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Tuesday - March 22, 2011

From: Monahans, TX
Region: Southwest
Topic: Compost and Mulch, Pruning, Trees
Title: Existing live oak taking over in Monahans TX
Answered by: Barbara Medford

QUESTION:

I have just purchased a home with a huge Live Oak tree in the front yard. The previous owners have over the years allowed the sucker roots to grow unchecked. The tree is shading most of the lawn (dirt..) and making it unsuitable to grow anything else. Acorns and debris from the tree have been allowed to accumulate. The lawn is not huge. I'm wondering if it is going to be worth my efforts to try to get anything to grow there. The last owner gave up, I'm think. I understand that these trees will excrete substances into the soil and make it difficult to grown any other. Is there anything I can do to this area to make it suitable for other plants?

ANSWER:

Whether you realize it or not, you asked us several questions there. What we are going to do is list the questions we think you asked and give you some help on as much as we can.

1. How do I care for my Live Oak? Given your location, we are going to bet that what you have is Quercus fusiformis (Escarpment live oak). There are no oaks specifically native to your area, but that oak probably has the best chance of surviving there, since its normal habitat is the Edwards Plateau. The first thing to do to care for your oak is to avoid Oak Wilt. You may be in luck there, as we can find no indication that Oak Wilt has moved that far west in Texas, but you don't want to find out we're wrong the hard way. Please see this Texas Oak Wilt Information Partnership (in which the Lady Bird Johnson Wildflower Center is a partner) for more complete information. Live Oaks are the most vulnerable to Oak Wilt, with Red Oaks a close second. It is spread by common roots between diseased and non-diseased trees and by the nitidulid beetle. This little bug is very fond of the oak sap that will appear if there is an open wound in the tree, such as from pruning or damage from a lawnmower or a weedeater. If that bug has visited an infected tree and fed on the sap, he will have the spores of the fungus that causes Oak Wilt on his body, which can then infect the new tree. We bring all this up because you should not prune nor otherwise damage a Live Oak when the beetle is active, which is now until about June 30. In fact, it is better to prune only during the coldest part of the winter.

2. What do I do about the tree? We pointed out the dangers of Oak Wilt so you wouldn't rush out and whack all the offending branches off. No doubt it will help if some of those low branches shading everything around can be pruned, not to mention all those suckers that have been allowed to grow, but we strongly recommend that you (a) wait for December and (b) get a trained, licensed arborist to do the trimming.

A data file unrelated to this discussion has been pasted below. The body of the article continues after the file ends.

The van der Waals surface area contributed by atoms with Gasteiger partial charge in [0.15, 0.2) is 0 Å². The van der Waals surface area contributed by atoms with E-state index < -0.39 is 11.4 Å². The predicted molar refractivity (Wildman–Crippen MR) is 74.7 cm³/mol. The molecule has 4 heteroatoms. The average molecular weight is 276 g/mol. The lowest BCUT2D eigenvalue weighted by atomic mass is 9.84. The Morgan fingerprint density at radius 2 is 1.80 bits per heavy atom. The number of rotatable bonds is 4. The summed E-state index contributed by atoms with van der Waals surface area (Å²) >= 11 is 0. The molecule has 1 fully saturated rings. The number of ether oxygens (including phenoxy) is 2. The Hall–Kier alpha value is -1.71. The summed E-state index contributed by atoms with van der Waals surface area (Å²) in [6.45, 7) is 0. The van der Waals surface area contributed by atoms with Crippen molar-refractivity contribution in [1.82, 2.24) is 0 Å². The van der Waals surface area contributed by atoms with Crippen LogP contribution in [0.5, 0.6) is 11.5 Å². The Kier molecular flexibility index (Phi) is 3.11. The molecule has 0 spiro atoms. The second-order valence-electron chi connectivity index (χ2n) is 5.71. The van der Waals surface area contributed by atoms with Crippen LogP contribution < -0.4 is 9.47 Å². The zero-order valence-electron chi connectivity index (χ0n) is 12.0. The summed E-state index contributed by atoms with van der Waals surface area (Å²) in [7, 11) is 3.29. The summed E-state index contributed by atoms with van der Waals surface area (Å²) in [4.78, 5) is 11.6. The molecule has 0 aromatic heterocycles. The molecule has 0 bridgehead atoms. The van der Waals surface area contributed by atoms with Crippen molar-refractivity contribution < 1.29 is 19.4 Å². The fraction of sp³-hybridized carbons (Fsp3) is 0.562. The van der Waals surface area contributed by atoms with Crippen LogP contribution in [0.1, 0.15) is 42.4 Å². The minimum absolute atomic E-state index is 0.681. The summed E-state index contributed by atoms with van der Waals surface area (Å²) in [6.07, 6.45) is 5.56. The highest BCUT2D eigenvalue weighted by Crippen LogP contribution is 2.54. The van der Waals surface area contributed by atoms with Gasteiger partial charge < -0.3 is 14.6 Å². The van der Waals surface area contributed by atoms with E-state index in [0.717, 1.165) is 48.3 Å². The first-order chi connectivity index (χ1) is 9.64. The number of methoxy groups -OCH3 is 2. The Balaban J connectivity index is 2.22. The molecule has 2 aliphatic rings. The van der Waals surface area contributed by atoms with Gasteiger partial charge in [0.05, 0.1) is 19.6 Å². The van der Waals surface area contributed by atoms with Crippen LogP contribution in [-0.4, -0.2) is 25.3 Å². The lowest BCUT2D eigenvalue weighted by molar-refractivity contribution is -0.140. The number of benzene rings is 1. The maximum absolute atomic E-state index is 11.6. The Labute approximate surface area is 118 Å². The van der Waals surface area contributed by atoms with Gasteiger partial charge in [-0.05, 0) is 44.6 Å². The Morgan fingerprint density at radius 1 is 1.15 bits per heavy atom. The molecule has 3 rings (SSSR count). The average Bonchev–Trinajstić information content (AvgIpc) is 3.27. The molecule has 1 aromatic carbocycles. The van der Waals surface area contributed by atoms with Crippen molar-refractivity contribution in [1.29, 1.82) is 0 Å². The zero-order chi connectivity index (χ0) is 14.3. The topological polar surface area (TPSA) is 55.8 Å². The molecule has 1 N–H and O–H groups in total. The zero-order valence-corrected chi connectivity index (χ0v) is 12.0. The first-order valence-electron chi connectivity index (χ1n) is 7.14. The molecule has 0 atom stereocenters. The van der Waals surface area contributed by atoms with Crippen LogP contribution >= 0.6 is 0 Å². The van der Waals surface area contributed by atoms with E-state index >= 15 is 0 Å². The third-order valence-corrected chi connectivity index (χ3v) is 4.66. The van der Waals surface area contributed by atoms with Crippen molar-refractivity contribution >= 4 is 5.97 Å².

3. What can I do in the meantime? That mess needs to be cleaned up before you can make any decision about what to plant and when. The acorns, twig debris, leaves and other trash need to be cleared away and disposed of. If you have room for a compost pile, that would be a good place for the leaves. When the suckers have been cleared away (remember - December) you can start evaluating if anything will grow there, which brings us to...

4. Is anything going to be able to grow under that oak? We don't blame you for wanting something colorful, but that is going to be a problem. Most colorfully blooming herbaceous plants and shrubs need a good quantity of sunlight to fuel their blooms. We consider full sun to be 6 or more hours of sun a day, part shade 2 to 6 hours of sun, and shade less than 2 hours of sun a day.There are other factors besides heavy shade that might be causing problems in getting plants to stay alive, including the fact that oak roots tend to be in the upper 12 inches of the soil, and form a mat that would be discouraging to other plant roots. In addition, there is the question of allelopathy. From the University of California Cooperative Extension article Landscape Notes by James Downer, Farm Advisor, we have extracted this paragraph about the allelopathy of oaks:

"Various studies have demonstrated that oaks can have allelopathic affects on surrounding plants. Allelopathy is the production of plant inhibiting chemicals by one plant to regulate the growth of others in its vicinity. One important group of chemicals produced by oaks is tannins. They are produced in leaves and litter and also directly by root systems in soil. Tannins are inhibitory to many organisms. Salicylic acid and other organic acids are also produced by oaks and are toxic to other plants. Allelopathy is species specific for the oak in question and the species that is inhibited."

In other words, it depends on which plant and which oak, and we don't have lists of plants that will grow under specific species of oak.

We realize that what we have recommended is a lot of time and work and probably expense, just to get started. You did ask.

 

 

 

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